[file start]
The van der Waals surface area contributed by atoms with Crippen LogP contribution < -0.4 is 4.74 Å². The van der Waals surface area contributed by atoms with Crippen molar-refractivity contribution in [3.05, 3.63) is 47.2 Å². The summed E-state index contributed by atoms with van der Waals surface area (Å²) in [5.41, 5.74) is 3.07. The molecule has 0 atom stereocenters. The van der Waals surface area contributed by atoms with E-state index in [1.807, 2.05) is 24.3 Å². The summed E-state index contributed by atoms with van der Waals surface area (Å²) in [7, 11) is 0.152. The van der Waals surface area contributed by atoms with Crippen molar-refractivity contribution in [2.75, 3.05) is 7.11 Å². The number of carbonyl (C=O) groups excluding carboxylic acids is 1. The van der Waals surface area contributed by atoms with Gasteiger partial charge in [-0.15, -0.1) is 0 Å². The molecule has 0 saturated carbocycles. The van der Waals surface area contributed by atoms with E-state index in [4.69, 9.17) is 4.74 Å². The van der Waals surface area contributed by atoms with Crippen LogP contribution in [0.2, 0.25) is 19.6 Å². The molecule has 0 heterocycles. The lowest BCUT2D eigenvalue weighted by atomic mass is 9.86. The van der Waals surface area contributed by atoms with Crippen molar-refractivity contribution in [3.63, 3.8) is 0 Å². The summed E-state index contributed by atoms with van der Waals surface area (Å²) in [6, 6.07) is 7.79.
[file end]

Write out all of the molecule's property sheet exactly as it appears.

The van der Waals surface area contributed by atoms with Crippen LogP contribution < -0.4 is 4.74 Å². The van der Waals surface area contributed by atoms with Crippen molar-refractivity contribution in [3.05, 3.63) is 47.2 Å². The summed E-state index contributed by atoms with van der Waals surface area (Å²) in [5.41, 5.74) is 3.07. The molecule has 0 atom stereocenters. The van der Waals surface area contributed by atoms with E-state index in [1.807, 2.05) is 24.3 Å². The summed E-state index contributed by atoms with van der Waals surface area (Å²) in [7, 11) is 0.152. The van der Waals surface area contributed by atoms with Crippen molar-refractivity contribution in [2.75, 3.05) is 7.11 Å². The number of carbonyl (C=O) groups excluding carboxylic acids is 1. The van der Waals surface area contributed by atoms with Gasteiger partial charge in [-0.15, -0.1) is 0 Å². The molecule has 0 saturated carbocycles. The van der Waals surface area contributed by atoms with E-state index in [4.69, 9.17) is 4.74 Å². The van der Waals surface area contributed by atoms with Crippen LogP contribution in [0.2, 0.25) is 19.6 Å². The molecule has 0 heterocycles. The lowest BCUT2D eigenvalue weighted by atomic mass is 9.86. The van der Waals surface area contributed by atoms with Crippen molar-refractivity contribution in [3.63, 3.8) is 0 Å². The summed E-state index contributed by atoms with van der Waals surface area (Å²) in [6, 6.07) is 7.79.